Lisa Linfield:       00:21     Hello everybody and welcome to today’s episode of Working Women’s Wealth. We’re going to be chatting about a question that I get asked pretty often, on if I have a little bit extra should I invest it or should I pay off my debt. It’s a question that is very difficult to answer because I don’t know you or your personal circumstances but I can give you some guidance as to how to approach it and what you should think about in order to come to a right answer for you.

The first thing is whether or not this debt is short-term debt or long-term debt. Short-term debt are things such as your credit cards, your clothing account, any form of personal loan, things where there are high interest rates. These are the kind of things that you buy that dress on long-term credit or so you think and by the time you finish paying it off you’ve paid for that dress twice or three times. So this is the debt that you should pay off very quickly.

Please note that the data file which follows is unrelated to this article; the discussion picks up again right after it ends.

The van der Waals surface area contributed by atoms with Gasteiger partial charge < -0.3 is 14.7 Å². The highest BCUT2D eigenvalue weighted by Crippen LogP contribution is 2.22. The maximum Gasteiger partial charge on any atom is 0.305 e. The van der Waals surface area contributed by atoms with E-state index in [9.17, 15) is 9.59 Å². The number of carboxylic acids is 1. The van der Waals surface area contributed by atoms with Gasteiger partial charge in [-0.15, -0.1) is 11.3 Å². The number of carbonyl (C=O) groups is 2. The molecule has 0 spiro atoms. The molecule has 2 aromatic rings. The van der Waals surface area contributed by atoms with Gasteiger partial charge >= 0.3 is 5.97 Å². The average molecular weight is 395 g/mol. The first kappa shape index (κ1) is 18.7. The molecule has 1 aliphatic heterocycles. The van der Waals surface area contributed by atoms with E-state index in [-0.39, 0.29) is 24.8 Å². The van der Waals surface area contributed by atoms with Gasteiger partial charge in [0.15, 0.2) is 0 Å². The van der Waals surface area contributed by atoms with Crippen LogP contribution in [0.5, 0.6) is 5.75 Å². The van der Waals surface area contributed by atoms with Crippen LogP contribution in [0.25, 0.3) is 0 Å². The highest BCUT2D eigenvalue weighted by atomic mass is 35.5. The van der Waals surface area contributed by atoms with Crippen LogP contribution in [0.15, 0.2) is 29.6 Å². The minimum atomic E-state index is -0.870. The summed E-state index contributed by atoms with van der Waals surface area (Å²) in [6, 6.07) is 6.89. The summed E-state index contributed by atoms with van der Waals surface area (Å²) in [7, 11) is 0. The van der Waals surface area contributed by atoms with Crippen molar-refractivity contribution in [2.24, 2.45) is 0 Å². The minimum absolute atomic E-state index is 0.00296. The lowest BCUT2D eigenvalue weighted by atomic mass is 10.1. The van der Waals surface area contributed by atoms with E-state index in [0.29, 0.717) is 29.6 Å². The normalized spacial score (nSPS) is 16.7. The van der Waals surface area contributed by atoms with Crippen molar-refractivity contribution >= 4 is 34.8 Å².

And here people choose two different strategies. The first one is that many people advise is to payoff the most expensive one first. Now that is a very good and very appropriate advice because obviously the quicker you pay it off, the less interest. But there is another school of thought which says you should pay off the smallest one the quickest and the reason why is that gives you a sense of personal triumph that you’ve nailed one of those monsters and got rid of it.